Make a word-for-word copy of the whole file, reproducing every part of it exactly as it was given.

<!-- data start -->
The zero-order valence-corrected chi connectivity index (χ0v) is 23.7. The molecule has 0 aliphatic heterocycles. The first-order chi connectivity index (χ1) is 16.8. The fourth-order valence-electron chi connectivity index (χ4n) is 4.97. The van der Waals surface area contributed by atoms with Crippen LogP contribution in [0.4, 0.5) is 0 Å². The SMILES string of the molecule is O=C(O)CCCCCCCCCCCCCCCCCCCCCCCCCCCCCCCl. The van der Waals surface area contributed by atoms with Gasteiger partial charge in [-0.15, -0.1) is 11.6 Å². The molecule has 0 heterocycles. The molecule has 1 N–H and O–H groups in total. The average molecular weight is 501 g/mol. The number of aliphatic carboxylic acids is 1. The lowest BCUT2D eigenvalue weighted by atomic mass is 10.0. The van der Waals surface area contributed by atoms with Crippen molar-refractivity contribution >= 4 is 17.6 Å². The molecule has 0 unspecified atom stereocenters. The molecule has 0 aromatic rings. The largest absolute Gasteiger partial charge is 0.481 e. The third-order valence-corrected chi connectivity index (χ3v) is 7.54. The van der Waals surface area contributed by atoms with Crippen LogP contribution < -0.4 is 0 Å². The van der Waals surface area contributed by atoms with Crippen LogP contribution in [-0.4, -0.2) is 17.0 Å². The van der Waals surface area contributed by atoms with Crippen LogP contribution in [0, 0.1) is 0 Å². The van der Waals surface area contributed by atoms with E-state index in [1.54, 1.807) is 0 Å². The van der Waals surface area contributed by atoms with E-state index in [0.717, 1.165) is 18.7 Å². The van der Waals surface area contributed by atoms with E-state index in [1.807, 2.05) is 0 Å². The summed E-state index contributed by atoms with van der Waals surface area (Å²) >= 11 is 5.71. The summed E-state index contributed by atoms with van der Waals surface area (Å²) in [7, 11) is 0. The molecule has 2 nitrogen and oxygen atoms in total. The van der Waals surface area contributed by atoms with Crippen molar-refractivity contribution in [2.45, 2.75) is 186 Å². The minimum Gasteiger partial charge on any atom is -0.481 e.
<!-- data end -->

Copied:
The zero-order valence-corrected chi connectivity index (χ0v) is 23.7. The molecule has 0 aliphatic heterocycles. The first-order chi connectivity index (χ1) is 16.8. The fourth-order valence-electron chi connectivity index (χ4n) is 4.97. The van der Waals surface area contributed by atoms with Crippen LogP contribution in [0.4, 0.5) is 0 Å². The SMILES string of the molecule is O=C(O)CCCCCCCCCCCCCCCCCCCCCCCCCCCCCCCl. The van der Waals surface area contributed by atoms with Gasteiger partial charge in [-0.15, -0.1) is 11.6 Å². The molecule has 0 heterocycles. The molecule has 1 N–H and O–H groups in total. The average molecular weight is 501 g/mol. The number of aliphatic carboxylic acids is 1. The lowest BCUT2D eigenvalue weighted by atomic mass is 10.0. The van der Waals surface area contributed by atoms with Crippen molar-refractivity contribution >= 4 is 17.6 Å². The molecule has 0 unspecified atom stereocenters. The molecule has 0 aromatic rings. The largest absolute Gasteiger partial charge is 0.481 e. The third-order valence-corrected chi connectivity index (χ3v) is 7.54. The van der Waals surface area contributed by atoms with Crippen LogP contribution < -0.4 is 0 Å². The van der Waals surface area contributed by atoms with Crippen LogP contribution in [-0.4, -0.2) is 17.0 Å². The van der Waals surface area contributed by atoms with Crippen LogP contribution in [0, 0.1) is 0 Å². The van der Waals surface area contributed by atoms with E-state index in [1.54, 1.807) is 0 Å². The van der Waals surface area contributed by atoms with E-state index in [0.717, 1.165) is 18.7 Å². The van der Waals surface area contributed by atoms with E-state index in [1.807, 2.05) is 0 Å². The summed E-state index contributed by atoms with van der Waals surface area (Å²) >= 11 is 5.71. The summed E-state index contributed by atoms with van der Waals surface area (Å²) in [7, 11) is 0. The molecule has 2 nitrogen and oxygen atoms in total. The van der Waals surface area contributed by atoms with Crippen molar-refractivity contribution in [2.45, 2.75) is 186 Å². The minimum Gasteiger partial charge on any atom is -0.481 e.